Buying Insurance Overview

Whether you've just started looking into buying insurance, or you own multiple policies already, you've probably noticed that there’s no shortage of eager insurance agents waiting to sell you all sorts of insurance products. But how, when, and where you can buy insurance varies somewhat depending on what type of insurance you're looking for. Read on to learn more about the first steps toward buying insurance.

Buying insurance: Initial Considerations

There are a few things to consider as you begin thinking about buying insurance. Of course, the first question is “What kind of insurance are you looking for?” There are many types of insurance, some you may have never heard of. If you’re about to buy a house, you’ll need to look into title insurance and homeowners insurance, among others. However, if you’re worried about floods, you’ll need separate flood insurance, since that type of damage isn’t covered by the typical homeowners or renters policy.

Even within a given type of insurance, there are different categories of coverage. For example, within a car insurance policy, liability insurance covers damage or injuries to other people, while collision insurance covers damage to your own car when you’re at fault for an accident. Not all types of coverage are included in every policy, so it’s important to examine your options closely.

You should also ask yourself whether or not you really need the type of insurance you’re considering. For one thing, the coverage your looking for may already be included in one of your existing policies, like your home or auto insurance. Furthermore, perhaps the risk or events you’re worried about are not great enough to warrant the cost of the premiums you’d be paying. For example, many people cannot afford the premiums for earthquake insurance. Similarly, some people no longer need life insurance because they’re older and have no dependents.

When to Buy Insurance

Obviously, you should buy insurance before the event that you’re insuring against happens. No company will sell you car insurance to cover an accident that has already occurred. So, you should purchase automobile insurance when you buy a car (in fact, you’re required to by law), and home insurance when you purchase a home (most lenders make this mandatory). And you should buy business insurance if you run your own business. For life insurance, plans are generally more affordable when you’re younger, and make sense if you have loved ones who rely on you for financial or other support.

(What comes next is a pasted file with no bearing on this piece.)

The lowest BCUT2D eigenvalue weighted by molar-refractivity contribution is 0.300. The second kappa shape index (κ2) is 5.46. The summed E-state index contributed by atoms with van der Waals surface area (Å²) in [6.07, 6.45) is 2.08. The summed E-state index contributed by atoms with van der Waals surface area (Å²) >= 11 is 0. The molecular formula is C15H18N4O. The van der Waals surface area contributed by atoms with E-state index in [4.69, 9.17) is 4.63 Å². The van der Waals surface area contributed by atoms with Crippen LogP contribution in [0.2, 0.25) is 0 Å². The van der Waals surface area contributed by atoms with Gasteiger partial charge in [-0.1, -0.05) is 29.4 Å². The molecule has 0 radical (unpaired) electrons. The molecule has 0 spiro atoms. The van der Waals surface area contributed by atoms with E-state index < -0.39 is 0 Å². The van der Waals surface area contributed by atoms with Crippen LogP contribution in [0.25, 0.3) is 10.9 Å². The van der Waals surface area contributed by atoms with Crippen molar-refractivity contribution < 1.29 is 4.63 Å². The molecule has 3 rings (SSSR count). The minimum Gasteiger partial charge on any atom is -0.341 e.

Some types of insurance have specific windows of time during which you can purchase a policy. The most notable kind is health insurance. Generally, you must obtain health insurance during open enrollment periods, unless you qualify for a special enrollment period because of a significant life event, such as marriage or the birth of a child, or if you qualify for Medicaid.

Where to Buy Insurance

When buying insurance, it’s also important to research a number of different companies to find the right fit and avoid trouble down the road. You can ask friends and family for recommendations, but additional considerations include the following:

  • Check on the volume of consumer complaints lodged against the company with your state’s insurance department.
  • Evaluate the company’s financial stability by reviewing relevant reports compiled by organizations like Moody’s and Standard and Poor’s. You don’t want your insurance company to fold in 10 years, just as you’re getting ready to file a claim.
  • Make sure the company is licensed in your state (or the state to which you’re moving).
  • Get quotes from multiple companies and ask if they have any discounts for which you might qualify. For example, you can often save money by purchasing your separate insurance plans from the same company. Also, signing up for a higher deductible usually translates to lower premiums.
  • Some experts recommend using an agent or broker who represents multiple companies to boost your odds of getting the best deal and coverage for your situation.

Finding the right insurance company can be difficult, and it’s possible, despite your best efforts, to end up with an agent or company who fails to abide by your state’s laws regarding marketing, underwriting, fraud, or discrimination. If that’s the case, you may be able to file a bad faith lawsuit, breach of contract lawsuit, or a complaint with the state insurance commissioner.

Having Insurance Issues? Speak with an Experienced Attorney

Buying insurance involves research and careful consideration of your insurance needs. Once you do have insurance, it can be difficult to know exactly what’s covered thanks to all the fine print. If your claim has been denied, or you’re dealing with an insurance company who engaged in misleading sales tactics or other misconduct, contact a local insurance attorney who can help protect your rights.

Next Steps

Contact a qualified attorney to assist with any issues related to insurance.

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